Numerical and experimental study of transient heat transfer through concrete.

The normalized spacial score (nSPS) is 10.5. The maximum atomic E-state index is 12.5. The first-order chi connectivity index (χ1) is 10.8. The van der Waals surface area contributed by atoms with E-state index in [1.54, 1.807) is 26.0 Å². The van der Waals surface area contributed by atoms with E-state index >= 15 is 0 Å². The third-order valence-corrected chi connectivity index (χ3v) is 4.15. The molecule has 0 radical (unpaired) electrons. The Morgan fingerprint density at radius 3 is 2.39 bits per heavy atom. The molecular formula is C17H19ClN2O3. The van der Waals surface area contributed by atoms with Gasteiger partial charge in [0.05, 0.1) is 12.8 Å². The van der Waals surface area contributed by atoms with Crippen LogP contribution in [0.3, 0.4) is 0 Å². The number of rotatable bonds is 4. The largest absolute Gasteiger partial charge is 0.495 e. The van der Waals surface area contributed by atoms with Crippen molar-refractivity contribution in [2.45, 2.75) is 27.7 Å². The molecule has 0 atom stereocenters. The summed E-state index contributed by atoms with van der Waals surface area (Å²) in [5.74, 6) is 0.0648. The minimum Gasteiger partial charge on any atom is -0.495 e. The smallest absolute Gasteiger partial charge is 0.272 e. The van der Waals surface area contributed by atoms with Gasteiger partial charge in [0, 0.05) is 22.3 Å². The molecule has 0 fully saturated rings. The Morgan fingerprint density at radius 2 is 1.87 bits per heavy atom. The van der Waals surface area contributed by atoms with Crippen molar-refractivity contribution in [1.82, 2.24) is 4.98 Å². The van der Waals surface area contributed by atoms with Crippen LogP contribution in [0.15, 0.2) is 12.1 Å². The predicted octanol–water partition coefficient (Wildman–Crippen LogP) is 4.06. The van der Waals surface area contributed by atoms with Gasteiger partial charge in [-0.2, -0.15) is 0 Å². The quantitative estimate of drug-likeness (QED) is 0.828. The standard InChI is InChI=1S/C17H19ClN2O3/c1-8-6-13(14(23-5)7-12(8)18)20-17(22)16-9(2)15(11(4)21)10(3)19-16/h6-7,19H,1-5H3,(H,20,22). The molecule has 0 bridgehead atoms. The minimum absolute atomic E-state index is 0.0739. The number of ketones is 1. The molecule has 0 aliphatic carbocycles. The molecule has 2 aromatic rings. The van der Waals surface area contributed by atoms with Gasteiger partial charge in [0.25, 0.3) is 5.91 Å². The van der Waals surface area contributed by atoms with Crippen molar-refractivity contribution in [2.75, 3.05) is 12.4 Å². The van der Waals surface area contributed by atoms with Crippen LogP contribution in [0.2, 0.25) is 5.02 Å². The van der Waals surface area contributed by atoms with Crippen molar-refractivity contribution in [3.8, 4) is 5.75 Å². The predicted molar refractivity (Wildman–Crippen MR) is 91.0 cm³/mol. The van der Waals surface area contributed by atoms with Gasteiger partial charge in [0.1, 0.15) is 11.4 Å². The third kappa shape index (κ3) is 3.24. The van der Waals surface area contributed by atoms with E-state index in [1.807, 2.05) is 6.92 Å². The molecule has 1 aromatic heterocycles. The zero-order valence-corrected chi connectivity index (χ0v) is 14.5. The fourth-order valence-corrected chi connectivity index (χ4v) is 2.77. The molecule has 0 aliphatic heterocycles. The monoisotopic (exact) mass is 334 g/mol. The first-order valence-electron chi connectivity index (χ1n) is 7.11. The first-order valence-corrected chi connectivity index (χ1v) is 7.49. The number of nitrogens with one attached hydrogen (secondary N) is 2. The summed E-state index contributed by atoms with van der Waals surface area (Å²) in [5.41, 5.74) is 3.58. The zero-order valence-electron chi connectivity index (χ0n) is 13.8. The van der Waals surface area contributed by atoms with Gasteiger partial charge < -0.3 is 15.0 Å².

The increase in temperature of developing concrete as a result of heat liberated by cementing reactions is the primary cause for thermally induced cracks in large concrete elements. It is very essential, in engineering to predict the temperature rises in order to be able to minimise the potential of crack formation. This thesis covers the experimental determination of the heat of hydration curve using the adiabatic calorimeter and experimental determination of transient heat transfer obtained from measurement of temperature variations in concrete at its early ages of hydration. The measured temperature profiles from a one-dimensional heat transfer scenario are then compared with the predicted temperature profiles. The adiabatic hydration curve of a concrete beam sample is used as input into a numerical technique known as the Green Element Method for the calculation of temperature profiles. Time-based boundary conditions are imposed on the equation governing the model and will be solved using the Green Element Method coded in Fortran Power Station 4.0.